Workplace Flexibility: To Make It Stick, You Need to Focus on Results

From Recruiter - July 20, 2016

Back in 2008, the global tax services firm Ryanintroduced the myRyan program, a relatively radical approach to workplace flexibility, especially for a firm as large and established as Ryan.

Delta Emerson, president of global shared services at Ryan and one of RecruiterTodaystop 10 company culture experts, played a critical role in bringing myRyan to life. She explains that the basic principle of the program is to allow people to work any time, anywhere, as long as they get their jobs done. There are a fewrestrictions to the program,like the concept of role reality, by which Ryan recognizes that some positions do require a physical presence in the office, and therefore the model of flexibility for these positions is different than it would be for other roles. That being said, the nutshell summary of myRyan is that it allows people to not be bound to specific hours or their cubicle desks. They just focus on getting work done.

According to Emerson, the ROI on the program has been great.

Everything is moving in the right direction, she says. Revenue is up year over year. Turnover has gone down. Satisfaction ratings are up. Everything that matters to the CEO has continued to head in the right direction.

That being said, implementing a totally flexible work environment was no easy task. Emerson says that the team at Ryan spent a couple of years looking at the possibility of implementing such a high level of flexibility before making any decisions, and they spent six months designing the program before bringing it to fruition.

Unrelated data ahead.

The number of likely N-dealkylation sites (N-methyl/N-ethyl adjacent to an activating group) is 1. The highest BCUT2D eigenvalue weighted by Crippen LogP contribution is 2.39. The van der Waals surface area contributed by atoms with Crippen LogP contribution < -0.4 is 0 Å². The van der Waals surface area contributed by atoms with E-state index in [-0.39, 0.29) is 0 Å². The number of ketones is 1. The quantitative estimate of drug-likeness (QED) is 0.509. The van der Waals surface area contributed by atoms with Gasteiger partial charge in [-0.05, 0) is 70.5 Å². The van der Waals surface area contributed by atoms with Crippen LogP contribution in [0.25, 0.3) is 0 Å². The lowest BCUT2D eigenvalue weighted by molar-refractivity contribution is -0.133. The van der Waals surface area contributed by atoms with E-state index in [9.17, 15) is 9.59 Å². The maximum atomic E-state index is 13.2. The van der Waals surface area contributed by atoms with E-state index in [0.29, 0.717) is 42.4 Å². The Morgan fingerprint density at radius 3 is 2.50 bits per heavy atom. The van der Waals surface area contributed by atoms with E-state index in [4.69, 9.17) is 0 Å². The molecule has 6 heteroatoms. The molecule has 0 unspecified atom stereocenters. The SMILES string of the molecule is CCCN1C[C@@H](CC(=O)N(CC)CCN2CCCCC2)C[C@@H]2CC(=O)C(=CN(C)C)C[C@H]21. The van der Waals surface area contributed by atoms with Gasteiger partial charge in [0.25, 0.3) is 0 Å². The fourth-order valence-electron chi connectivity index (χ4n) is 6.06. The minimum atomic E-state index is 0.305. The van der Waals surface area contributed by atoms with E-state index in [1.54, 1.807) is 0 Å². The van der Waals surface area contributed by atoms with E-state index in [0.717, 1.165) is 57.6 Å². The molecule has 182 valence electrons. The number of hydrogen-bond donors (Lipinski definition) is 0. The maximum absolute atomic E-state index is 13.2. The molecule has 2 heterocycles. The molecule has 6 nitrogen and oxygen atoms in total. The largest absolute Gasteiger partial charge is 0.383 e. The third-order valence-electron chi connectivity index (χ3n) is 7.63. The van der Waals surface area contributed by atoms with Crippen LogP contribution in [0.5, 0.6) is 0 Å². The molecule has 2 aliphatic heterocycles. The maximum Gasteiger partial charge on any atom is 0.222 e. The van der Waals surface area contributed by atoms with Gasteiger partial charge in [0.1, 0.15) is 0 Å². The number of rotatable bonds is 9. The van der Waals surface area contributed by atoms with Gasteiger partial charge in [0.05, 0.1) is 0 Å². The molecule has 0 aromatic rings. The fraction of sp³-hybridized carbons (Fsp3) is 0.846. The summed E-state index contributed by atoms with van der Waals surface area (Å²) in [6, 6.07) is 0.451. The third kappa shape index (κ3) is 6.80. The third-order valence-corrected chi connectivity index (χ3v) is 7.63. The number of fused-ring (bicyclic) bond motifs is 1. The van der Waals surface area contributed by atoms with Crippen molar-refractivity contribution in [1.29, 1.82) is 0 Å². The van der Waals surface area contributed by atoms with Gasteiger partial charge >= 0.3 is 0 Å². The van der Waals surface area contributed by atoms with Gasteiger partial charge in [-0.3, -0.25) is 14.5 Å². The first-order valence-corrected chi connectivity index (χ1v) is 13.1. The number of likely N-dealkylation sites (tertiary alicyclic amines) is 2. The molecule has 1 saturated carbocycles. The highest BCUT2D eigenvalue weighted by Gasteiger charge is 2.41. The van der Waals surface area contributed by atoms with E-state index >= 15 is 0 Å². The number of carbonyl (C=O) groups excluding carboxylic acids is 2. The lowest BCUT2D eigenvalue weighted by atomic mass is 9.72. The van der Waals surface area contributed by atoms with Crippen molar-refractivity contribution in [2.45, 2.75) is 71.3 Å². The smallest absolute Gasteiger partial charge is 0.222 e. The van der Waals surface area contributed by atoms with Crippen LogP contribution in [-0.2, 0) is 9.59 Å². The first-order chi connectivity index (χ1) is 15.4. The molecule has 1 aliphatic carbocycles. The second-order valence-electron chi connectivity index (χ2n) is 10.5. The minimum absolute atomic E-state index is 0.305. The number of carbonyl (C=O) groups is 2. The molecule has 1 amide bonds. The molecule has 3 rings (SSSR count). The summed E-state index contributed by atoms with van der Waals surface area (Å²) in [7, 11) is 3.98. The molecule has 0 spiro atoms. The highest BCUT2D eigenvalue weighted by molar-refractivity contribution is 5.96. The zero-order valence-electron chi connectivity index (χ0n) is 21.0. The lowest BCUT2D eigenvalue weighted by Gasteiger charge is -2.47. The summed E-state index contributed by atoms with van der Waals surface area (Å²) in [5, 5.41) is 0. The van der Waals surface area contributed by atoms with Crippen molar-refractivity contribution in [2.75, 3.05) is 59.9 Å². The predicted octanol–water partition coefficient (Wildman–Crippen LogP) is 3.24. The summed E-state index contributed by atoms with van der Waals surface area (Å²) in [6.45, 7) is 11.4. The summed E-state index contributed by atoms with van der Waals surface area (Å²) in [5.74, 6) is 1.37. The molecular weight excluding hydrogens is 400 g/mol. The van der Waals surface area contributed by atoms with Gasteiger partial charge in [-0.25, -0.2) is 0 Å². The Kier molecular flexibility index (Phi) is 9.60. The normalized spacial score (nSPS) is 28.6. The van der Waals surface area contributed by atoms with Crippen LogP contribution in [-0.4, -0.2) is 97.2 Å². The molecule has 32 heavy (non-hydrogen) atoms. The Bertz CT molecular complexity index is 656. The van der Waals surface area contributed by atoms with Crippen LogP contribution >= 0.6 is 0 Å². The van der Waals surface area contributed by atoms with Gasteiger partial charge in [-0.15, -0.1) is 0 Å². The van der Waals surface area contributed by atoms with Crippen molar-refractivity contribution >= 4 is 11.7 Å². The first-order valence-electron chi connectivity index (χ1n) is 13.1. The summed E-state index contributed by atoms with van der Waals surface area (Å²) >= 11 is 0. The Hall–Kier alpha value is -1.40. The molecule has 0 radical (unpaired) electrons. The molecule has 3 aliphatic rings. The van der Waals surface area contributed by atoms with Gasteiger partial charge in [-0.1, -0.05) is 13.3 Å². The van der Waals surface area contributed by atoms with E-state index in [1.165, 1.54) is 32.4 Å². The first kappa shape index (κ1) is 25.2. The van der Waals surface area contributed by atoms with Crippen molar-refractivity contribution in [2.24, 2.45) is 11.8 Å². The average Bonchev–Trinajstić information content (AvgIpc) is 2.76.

And even then, the rollout was not without its obstacles.

One of the biggest issues we faced early on [was with management], Emerson says. We trained people about the policies, but we basically just told the managers, Hey, this is going to be tough for some of you, and youre just going to have to deal with it. If you dont youre going to lose people.

The leaders at Ryanquickly realized that it should have taken more time to equip managers with the tools they needed to deal with the transition. Since then, the company has course-corrected and now spends a lot of time training managers to work effectively in the environment.

But increased training isnt the only reason why eight years later, myRyan is still going strong. Emerson has learned a lot about what it takes to makeworkplace flexibility stick. In the wake of some high-profile defectionsfrom telecommuting, the myRyan program may stand as an example of how the any time, anywhere work ideal can become a reality.

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Focus on Results and Leverage Your Culture

When asked what sets Ryan apart from other companies that have struggled to create and maintain similar workplace flexibility programs, Emerson points first to the fact that Ryan has done a really good job of facilitating results-based conversations, as opposed to letting people manage by gut feel.

If I see you in your office and Im in mine, and I assume youre being effective because youre there, thats a reallybad way to operate, Emerson says. We already had a lot of metrics sitting around, like client satisfaction rates and revenue, sowe pulledit all together.When were talking to people about their results, its an intelligent conversation, not gut feel.

Ryan keeps employees on track by framing all its conversations around concrete measurable metrics.Employees know theyre being evaluated against a specific set of criteria, and this guides them toward the right results. They know they cant rest on their laurels. They have to deliver.

Emerson notes that she cant sayexactly why a given company struggles with flexibility unless she has firsthand information about the company, but she guesses that most companies that see their flexibility initiatives fail lack the results-based focus on Ryan.


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